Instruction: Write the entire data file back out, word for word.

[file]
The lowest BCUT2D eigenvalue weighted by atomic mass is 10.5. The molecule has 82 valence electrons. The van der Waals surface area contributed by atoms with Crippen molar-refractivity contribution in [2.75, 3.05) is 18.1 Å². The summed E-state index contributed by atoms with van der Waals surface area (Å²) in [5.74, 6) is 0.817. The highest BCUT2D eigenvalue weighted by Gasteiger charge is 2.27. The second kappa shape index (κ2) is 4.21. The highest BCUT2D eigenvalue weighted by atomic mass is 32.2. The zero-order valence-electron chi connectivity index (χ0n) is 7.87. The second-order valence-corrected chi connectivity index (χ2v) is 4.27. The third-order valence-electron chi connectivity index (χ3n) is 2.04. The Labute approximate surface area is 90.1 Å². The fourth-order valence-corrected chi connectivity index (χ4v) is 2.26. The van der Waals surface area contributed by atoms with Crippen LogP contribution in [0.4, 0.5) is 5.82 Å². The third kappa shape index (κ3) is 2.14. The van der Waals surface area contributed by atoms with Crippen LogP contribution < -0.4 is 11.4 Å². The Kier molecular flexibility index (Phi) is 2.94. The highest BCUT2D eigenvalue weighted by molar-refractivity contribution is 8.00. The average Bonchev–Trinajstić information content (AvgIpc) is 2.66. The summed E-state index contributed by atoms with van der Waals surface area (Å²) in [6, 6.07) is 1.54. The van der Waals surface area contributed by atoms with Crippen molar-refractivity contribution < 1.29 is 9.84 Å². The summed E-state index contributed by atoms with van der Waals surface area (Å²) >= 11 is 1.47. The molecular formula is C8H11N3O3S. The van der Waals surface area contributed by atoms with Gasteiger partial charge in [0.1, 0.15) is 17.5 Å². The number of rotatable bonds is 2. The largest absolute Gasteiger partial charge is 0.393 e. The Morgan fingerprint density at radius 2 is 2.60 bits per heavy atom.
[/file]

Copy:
The lowest BCUT2D eigenvalue weighted by atomic mass is 10.5. The molecule has 82 valence electrons. The van der Waals surface area contributed by atoms with Crippen molar-refractivity contribution in [2.75, 3.05) is 18.1 Å². The summed E-state index contributed by atoms with van der Waals surface area (Å²) in [5.74, 6) is 0.817. The highest BCUT2D eigenvalue weighted by Gasteiger charge is 2.27. The second kappa shape index (κ2) is 4.21. The highest BCUT2D eigenvalue weighted by atomic mass is 32.2. The zero-order valence-electron chi connectivity index (χ0n) is 7.87. The second-order valence-corrected chi connectivity index (χ2v) is 4.27. The third-order valence-electron chi connectivity index (χ3n) is 2.04. The Labute approximate surface area is 90.1 Å². The fourth-order valence-corrected chi connectivity index (χ4v) is 2.26. The van der Waals surface area contributed by atoms with Crippen LogP contribution in [0.4, 0.5) is 5.82 Å². The third kappa shape index (κ3) is 2.14. The van der Waals surface area contributed by atoms with Crippen LogP contribution < -0.4 is 11.4 Å². The Kier molecular flexibility index (Phi) is 2.94. The highest BCUT2D eigenvalue weighted by molar-refractivity contribution is 8.00. The average Bonchev–Trinajstić information content (AvgIpc) is 2.66. The summed E-state index contributed by atoms with van der Waals surface area (Å²) in [6, 6.07) is 1.54. The van der Waals surface area contributed by atoms with Crippen molar-refractivity contribution < 1.29 is 9.84 Å². The summed E-state index contributed by atoms with van der Waals surface area (Å²) >= 11 is 1.47. The molecular formula is C8H11N3O3S. The van der Waals surface area contributed by atoms with Gasteiger partial charge in [0.1, 0.15) is 17.5 Å². The number of rotatable bonds is 2. The largest absolute Gasteiger partial charge is 0.393 e. The Morgan fingerprint density at radius 2 is 2.60 bits per heavy atom.